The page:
BLOG 289 February 8, 2016
Not a new story – but still troubling! ISIS continues to commit cultural genocide. Destruction of the heritage of the past in such places as Syria’s Aleppo and Mosul has destroyed mosques, minarets and Christian monasteries (See Blog 287). The world understands the importance of historic memory. ISIS doesn’t.
Currently, another treasure has surfaced from the history of the Syrian Christians. First excavated in l932, scholars found a picture of a third-century baptistery that may be the first depiction ever discovered of the Virgin Mary, the mother of Jesus. The discovery occurred in Deir ez-Zor that is now the ruins of Dura-Europos that was once the eastern frontier of the Roman Empire. The house had once been buried to provide a fortress against invaders in 250 CE. The coverage provided important and rich treasures for our time and the future.
The early house-church was buried in the middle of the third century in eastern Syria where images of Jesus, Peter, and David were also discovered. Surrounding the baptistery was a well-preserved procession of women. To one side is a faded but still discernable picture of a woman leaning over a well and drawing water. The woman is looking over her shoulder and seems to be surprised by something happening behind her. What?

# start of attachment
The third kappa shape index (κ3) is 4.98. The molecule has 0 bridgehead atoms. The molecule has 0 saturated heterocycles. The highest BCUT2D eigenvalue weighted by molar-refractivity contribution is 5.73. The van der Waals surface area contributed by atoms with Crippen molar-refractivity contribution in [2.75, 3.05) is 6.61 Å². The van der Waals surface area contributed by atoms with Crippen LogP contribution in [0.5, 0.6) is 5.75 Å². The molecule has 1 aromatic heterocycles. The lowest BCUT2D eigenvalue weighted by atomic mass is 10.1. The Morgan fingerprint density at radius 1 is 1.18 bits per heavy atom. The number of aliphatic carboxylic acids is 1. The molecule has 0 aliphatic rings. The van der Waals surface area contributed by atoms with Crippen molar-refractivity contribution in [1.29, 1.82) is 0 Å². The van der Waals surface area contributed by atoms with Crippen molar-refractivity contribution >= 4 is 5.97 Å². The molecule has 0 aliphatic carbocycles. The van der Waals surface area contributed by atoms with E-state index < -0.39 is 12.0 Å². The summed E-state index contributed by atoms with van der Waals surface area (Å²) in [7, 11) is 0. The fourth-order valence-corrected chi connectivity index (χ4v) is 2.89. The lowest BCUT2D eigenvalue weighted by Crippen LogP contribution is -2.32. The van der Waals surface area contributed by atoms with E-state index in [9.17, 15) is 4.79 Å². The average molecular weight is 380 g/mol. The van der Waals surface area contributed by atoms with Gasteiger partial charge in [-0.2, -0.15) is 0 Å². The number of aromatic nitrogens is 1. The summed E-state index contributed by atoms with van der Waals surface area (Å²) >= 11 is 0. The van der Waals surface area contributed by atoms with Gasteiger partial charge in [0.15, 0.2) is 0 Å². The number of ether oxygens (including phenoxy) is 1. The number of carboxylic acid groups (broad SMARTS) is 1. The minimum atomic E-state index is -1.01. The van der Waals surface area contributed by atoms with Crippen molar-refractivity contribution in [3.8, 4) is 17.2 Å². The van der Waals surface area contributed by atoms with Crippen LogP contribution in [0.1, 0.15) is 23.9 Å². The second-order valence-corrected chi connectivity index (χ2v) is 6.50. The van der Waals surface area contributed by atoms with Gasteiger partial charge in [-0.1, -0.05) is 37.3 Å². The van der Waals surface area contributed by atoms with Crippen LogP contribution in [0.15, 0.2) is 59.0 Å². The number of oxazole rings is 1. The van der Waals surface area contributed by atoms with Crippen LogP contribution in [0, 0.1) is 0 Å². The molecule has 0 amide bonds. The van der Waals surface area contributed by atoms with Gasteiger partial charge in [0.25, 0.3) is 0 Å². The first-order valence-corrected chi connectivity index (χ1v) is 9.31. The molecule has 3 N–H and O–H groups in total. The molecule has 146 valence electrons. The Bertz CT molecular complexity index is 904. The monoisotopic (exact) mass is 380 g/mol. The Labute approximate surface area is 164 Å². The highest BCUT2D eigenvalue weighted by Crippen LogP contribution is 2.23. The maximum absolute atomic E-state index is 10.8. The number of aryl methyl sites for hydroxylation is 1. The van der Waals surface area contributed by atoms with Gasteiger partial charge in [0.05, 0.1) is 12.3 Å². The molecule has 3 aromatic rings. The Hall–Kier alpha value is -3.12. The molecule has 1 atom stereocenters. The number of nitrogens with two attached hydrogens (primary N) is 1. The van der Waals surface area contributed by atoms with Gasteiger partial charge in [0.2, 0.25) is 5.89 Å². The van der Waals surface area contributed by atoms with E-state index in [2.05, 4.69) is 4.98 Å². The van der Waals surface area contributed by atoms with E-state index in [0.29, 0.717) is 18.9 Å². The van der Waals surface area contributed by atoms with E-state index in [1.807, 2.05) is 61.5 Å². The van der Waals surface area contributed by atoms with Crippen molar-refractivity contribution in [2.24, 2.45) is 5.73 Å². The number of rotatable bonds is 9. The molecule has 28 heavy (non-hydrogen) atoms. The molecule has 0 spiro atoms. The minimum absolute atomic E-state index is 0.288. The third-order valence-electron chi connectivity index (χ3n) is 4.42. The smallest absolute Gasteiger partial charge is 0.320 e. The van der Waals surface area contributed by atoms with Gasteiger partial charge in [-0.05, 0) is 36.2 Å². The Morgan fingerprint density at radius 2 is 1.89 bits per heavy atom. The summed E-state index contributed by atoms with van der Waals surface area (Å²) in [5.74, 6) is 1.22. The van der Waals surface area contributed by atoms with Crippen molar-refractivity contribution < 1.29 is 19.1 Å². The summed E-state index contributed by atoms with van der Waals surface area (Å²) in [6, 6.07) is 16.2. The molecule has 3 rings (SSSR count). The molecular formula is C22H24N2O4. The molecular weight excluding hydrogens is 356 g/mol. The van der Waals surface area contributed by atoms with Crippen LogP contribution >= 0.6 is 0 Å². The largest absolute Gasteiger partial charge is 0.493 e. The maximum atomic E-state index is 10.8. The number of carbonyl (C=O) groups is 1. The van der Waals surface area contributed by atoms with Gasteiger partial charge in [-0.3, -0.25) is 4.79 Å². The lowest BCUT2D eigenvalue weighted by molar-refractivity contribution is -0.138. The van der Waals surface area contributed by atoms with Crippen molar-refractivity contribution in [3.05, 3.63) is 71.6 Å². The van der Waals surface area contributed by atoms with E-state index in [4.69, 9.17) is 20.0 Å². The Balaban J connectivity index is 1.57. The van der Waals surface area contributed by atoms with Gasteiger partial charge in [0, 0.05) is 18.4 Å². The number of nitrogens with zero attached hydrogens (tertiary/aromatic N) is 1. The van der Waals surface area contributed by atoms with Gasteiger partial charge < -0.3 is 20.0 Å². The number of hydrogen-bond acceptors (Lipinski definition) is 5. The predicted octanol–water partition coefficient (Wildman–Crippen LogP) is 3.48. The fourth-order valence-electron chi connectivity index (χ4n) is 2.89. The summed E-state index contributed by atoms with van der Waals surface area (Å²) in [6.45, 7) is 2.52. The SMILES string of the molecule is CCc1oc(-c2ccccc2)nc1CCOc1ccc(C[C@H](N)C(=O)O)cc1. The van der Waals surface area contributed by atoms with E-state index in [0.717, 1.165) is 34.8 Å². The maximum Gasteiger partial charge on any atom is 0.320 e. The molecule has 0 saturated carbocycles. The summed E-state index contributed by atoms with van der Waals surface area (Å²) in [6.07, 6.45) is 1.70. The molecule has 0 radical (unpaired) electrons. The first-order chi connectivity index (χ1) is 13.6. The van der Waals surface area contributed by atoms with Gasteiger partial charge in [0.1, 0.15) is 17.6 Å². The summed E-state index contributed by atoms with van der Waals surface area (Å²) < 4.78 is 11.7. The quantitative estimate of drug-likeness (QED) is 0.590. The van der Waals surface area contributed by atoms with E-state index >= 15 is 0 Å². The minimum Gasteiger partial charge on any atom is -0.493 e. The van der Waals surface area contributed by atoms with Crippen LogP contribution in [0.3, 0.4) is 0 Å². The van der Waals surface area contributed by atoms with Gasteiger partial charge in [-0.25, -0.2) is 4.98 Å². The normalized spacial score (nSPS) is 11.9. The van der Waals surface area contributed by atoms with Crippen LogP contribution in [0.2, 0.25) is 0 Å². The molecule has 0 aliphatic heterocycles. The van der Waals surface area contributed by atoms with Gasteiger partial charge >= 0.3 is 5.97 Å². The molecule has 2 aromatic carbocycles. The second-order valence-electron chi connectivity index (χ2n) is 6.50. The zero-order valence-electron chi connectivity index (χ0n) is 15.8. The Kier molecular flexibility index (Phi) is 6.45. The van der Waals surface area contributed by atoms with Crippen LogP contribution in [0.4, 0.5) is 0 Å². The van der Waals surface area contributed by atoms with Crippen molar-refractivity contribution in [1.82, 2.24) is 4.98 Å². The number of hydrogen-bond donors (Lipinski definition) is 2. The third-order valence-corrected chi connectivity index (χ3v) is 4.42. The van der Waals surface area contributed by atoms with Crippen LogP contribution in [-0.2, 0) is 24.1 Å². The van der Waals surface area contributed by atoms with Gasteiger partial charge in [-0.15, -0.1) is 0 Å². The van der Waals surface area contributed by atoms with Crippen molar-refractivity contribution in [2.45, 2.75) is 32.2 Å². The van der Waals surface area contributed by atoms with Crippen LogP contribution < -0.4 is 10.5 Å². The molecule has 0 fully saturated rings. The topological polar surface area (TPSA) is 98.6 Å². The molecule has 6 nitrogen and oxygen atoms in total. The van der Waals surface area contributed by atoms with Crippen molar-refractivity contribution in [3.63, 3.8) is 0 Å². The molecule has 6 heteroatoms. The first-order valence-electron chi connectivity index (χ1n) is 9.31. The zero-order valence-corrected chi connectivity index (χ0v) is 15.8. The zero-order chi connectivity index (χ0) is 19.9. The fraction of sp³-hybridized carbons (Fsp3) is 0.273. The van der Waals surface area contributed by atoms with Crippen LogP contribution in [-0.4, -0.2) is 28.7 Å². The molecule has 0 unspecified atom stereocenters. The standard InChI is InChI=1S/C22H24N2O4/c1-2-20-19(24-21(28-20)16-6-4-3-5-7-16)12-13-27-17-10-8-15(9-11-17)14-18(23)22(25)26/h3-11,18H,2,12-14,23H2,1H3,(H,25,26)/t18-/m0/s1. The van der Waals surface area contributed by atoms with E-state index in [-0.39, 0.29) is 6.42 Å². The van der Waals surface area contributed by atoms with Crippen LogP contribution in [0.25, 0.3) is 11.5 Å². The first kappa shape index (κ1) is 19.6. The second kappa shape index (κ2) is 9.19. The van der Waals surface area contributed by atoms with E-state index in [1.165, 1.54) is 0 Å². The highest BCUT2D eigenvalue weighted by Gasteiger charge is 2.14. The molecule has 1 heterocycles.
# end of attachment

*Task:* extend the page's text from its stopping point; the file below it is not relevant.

These pictures now hang in the Yale University Art Gallery. Officials first thought the painting to be a scene of Jesus encountering the Samaria women at the well that is described in John’s Gospel (Jn. 4) However, in this biblical story the Samaritan woman was conversing with Jesus. This is not the case in this picture. The picture is far more like the setting of the Annunciation when the angel visited the Virgin Mary saying, “Hail, you are highly favored, the Lord is with you, blessed are you among women.” Eastern Orthodoxy always placed great importance on the story of Mary at the well and so it would have been a natural for an inclusion in a baptistery scene.
Archival photographs suggest more secrets may be revealed in the picture. Previously hidden lines now seem to say that this scene depicts the moment when the incarnation began. If so, then this depiction is one if the most important treasures from the past. Such an image is even more important than a museum piece. The heritage of an ancient people and their religion tells us much after yesterday.
The current Syrian Civil War puts such a heritage in danger. Secretary of State John Kerry once noted that ISIS not only beheads individuals but is shredding the heritage of a whole civilization. Some of the worst damage beyond Aleppo has been at Mosul. An 8,000 year history is tied to Mosul that connects Jews, Christians, and Muslims and is where the city of biblical Nineveh once stood.
Important history indeed!